It’s been documented in recent years that the family farm is a thing of the past.
The reason for this has to do with the growing number of corporate farms that are the result of businesses buying out multiple small family farms and amalgamating them into one large corporate farm in order to cut their sourcing costs, while increasing their production output.
With a fluctuating Urner Barry as a result of ever-changing energy and feed costs, in addition to the continued rise in farm equipment cost, it’s challenging for small family farms to not sell to a large corporation when the season is not producing a net gain. Furthermore, large corporations have made it a practice of squeezing small family farms until they absolutely have to sell.
While the Urner Barry and the informing factors are an issue for any farmer no matter how big or how small, at Farmers Hen House, the 50 + small family farms that we partner with our able to stay fairly insulated from the tides of global events.
In part, that’s because the majority of our family farms our Amish and Mennonite, and have long history of farming sustainably.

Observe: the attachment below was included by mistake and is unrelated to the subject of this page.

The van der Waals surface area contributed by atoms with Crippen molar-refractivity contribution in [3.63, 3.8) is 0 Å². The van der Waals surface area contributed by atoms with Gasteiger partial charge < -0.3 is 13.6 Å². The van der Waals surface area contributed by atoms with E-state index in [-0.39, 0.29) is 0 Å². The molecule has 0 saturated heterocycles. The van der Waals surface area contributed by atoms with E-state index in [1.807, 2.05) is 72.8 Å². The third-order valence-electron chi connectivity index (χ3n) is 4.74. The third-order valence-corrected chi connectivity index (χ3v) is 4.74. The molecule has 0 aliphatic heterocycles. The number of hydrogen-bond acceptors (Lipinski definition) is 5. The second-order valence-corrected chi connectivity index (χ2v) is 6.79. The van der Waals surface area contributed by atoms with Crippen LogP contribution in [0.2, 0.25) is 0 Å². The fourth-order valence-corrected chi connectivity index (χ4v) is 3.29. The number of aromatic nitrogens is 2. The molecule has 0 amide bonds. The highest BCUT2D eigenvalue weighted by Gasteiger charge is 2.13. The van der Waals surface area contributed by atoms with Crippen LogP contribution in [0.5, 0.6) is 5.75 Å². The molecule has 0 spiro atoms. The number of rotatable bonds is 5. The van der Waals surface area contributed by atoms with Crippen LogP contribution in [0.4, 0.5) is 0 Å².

For centuries many the family farm in our area has been handed down carefully from one generation to the next. Preserving the family farm for our farmers means preserving the soil. This is why the majority of our farms are organic, and why many of them produce their own feed rather than relying on feed from outside sources.
With over 100 certified organic family farms in a six-mile radius, it’s not a surprise that our community is made up of small family farms that work together with other businesses and organizations in the community to enable the next generation of young farmers to continue to farm for their family now and their family to come.
Sustaining small family farms has been the philosophy of Farmers Hen House since the beginning, when Eldon T. Miller founded the company in efforts to help local small farms get their organic eggs to market.
Today, many of Eldon’s sons, son-in-law, and nephews are also farmers with the Hen House. Additionally, farming family’s like John Mark and his sons Eugene and Leland (pictured top), and Cuvin and Darin Weiler, Nelson and Eldon Gingerich, and many more also farm together in order to provide a way of life for generations to come.
This type of intentional farming is farming you can trust, because it’s farming with a greater purpose than just profit. Many corporate farms exist to cut margins as thinly as possible in order to maximize their profits. At Farmers Hen House, while we have to take into account margins, we don’t simply do business with them in mind. More so, we’re a community, and as a community, we’re in the business of seeing our community flourish now, and for decades to come.